I lived my twenties hopping from job-to-job and state-to-state—Florida, North Carolina, Iowa, Washington, California—before finally ending up back here in SC where I grew up.* But for the better part of 36 years, I’ve lived in or around Charleston.

Still, it wasn’t until I was 36 that I saw a bluebird here. And not because global warming has suddenly forced them here. As far as I can tell, they’ve been here all along. I was just never outside to see them.

Now, whenever I run in my neighborhood, I can almost always spot a couple of them swooping and dodging. And every time I do, I feel simultaneous flickers of excitement and twinges of regret. Excitement because they’re just so damned lovely. Regret because I spent so many years shut up inside my house—and inside my head—that I never knew they were here.

And the bluebirds aren’t the only ones. A few days ago, as I ran across the Shem Creek Bridge, a flock of 7 or 8 pelicans sat resting—before their dinner or after, I can’t be sure—on a nearby roof, so close I could see the contours of the scruffy, wet feathers on their necks. I’ve been over that bridge thousands of times and seen a few spectacular sunsets from my car. But I’d never crossed it on foot before.

Over and over and over since becoming a runner, I have turned myself inside-out and found reserves of ability and determination I’d never known were there. And maybe it really was that simple all along. Going from the inside to the outside. Soaking up the sun.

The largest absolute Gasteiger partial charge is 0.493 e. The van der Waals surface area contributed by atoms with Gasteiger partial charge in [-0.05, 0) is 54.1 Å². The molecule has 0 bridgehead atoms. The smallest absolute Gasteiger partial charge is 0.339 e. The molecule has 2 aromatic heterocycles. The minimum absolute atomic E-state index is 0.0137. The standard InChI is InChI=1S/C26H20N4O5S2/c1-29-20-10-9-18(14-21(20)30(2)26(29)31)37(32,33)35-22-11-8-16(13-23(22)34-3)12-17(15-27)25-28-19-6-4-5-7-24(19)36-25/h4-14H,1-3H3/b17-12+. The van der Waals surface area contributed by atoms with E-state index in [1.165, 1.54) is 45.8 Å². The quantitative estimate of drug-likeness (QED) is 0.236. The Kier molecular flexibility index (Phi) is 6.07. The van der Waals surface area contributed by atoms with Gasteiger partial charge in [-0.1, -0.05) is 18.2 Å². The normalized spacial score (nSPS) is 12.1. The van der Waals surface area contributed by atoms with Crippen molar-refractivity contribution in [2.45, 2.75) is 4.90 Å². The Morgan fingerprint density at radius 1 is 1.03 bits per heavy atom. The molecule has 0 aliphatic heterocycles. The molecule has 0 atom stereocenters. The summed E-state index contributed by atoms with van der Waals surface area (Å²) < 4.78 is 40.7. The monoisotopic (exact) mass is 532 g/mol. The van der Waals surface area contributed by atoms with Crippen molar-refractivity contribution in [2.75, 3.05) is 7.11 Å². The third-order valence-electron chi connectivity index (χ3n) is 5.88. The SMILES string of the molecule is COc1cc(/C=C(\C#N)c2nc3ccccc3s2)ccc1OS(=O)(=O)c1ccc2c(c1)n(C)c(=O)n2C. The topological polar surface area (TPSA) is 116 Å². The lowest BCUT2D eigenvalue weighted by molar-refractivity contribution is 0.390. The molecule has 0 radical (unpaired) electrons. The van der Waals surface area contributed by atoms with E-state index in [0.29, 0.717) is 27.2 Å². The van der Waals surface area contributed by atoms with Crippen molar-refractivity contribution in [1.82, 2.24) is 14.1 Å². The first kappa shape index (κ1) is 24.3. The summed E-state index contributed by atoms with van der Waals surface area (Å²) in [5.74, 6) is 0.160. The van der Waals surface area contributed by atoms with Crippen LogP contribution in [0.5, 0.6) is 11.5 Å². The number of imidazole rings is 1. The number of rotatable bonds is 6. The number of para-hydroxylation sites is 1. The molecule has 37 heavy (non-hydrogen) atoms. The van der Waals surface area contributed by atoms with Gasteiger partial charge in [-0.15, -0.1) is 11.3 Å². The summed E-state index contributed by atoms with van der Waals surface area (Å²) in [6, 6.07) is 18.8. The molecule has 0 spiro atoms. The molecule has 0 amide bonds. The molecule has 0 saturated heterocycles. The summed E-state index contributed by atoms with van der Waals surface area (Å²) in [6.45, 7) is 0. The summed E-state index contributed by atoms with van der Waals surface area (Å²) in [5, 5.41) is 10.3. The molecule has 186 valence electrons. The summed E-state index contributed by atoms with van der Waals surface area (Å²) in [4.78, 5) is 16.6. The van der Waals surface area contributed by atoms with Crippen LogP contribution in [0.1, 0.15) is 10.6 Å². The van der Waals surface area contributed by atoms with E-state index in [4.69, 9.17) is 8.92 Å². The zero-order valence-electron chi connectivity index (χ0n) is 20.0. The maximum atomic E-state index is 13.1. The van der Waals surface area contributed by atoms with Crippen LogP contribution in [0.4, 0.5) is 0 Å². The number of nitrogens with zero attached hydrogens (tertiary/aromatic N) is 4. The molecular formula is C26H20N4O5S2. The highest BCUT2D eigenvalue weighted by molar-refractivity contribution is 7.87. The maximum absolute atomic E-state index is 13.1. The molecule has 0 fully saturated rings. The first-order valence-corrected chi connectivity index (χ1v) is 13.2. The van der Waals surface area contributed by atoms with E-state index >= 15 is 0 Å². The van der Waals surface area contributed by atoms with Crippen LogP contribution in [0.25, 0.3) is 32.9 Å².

I mean, it’s not all rainbows and moonbeams. My long run last week was miserable, with every step a struggle. There are days I shudder at the thought of trudging up another damned bridge. Days when I’m frustrated by the limited external evidence of all my hard work. But even the worst run in the rain or the wind is better than countless hours I’ve spent over the course of my life cooped up inside, restlessly dreaming of some something better that I could never name. Because even in the worst run, the next footfall is a victory, something better than the one that came before it. And every bluebird feels like a medal to me.

* Three cheers for your faded youth if that sentence just made you sing the theme song to WKRP in Cincinnati.

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